I notice that a lot of fans, including all I have recently bought, have3 speeds controlled by a switch. So I was wondering how they manage to control the speed (yeah, I know ... via the position of the switch :-) Latest one I bought has parts more visible (I don't want to take them apart). There are 4 wires to the switch. So it would seem likely that one wire is common and the other 3 are selected by position, and none are selected for off. There's a 3uf capacitor and what looks like a shaded-pole winding in the motor itself.
The motor type that seems to fit is "permanent split-capacitor", also known as "capacitor start and run".
If the starting winding is permanently connected, is there any design change over that of a switched winding that is needed because it will be permanently powered? For example would the number of winding turns need to be greater? Or maybe different capacitor? Or at at different angle in the stator?
I read that the switch selects taps in the main winding for speed. But is this just a selection that affects slip, or does it change the way the winding is slectrically configured? Could more taps allow more steps in motor speed? Is there a low end limit on the speed that can be set this way?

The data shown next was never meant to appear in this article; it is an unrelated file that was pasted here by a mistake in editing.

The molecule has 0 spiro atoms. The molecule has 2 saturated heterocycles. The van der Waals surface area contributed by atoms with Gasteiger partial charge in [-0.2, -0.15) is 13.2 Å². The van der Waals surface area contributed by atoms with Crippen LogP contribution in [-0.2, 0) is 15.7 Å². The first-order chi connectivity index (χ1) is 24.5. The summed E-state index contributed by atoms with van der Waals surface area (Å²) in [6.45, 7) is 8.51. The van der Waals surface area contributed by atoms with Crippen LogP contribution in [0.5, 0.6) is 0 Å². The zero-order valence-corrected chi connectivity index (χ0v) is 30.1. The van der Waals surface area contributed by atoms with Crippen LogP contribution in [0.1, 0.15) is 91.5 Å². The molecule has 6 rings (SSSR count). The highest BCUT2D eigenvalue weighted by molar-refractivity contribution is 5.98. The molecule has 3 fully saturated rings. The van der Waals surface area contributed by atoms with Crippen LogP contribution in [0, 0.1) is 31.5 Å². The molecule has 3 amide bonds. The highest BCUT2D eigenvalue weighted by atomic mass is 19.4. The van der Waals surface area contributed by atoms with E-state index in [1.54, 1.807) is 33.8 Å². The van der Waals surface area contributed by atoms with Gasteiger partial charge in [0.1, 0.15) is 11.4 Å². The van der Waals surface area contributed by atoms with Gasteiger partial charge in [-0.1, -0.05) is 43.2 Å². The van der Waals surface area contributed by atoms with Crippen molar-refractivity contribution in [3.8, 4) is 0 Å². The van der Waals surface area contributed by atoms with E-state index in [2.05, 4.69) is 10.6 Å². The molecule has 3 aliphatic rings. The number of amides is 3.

I have noticed that it always is the case that the first position next to the off position is the highest speed position. Is this done because that is the best for starting the fan from a not-running state?
I tested a couple of fans I have (the circulate air in the computer room by getting them spinning in the wrong direct by driving the backware with another face facing into it. Then I flip the switch and notice that the fan has no trouble getting started by quickly slowing down the rotation that's going in the wrong direction, to a stop, then going in the right direction. This works fine even which quickly switched to the slow speed.
My father has a ceiling fan with a pull chain that increments the speed in steps with 3 speeds possible, and also has a wall switch with 3 speeds. Turns out there there are more than just 3 speeds possible based on the combinations of both switches. How does this happen? I have not looked at the wiring, but I assume there are as many wires as the wall switch needs to have going between the fan and the wall switch. Could the pull chain switch be selecting different taps on the other end of the winding?
The ceiling fan has a reverse switch. I'm guessing that simply reverses the permanent start winding.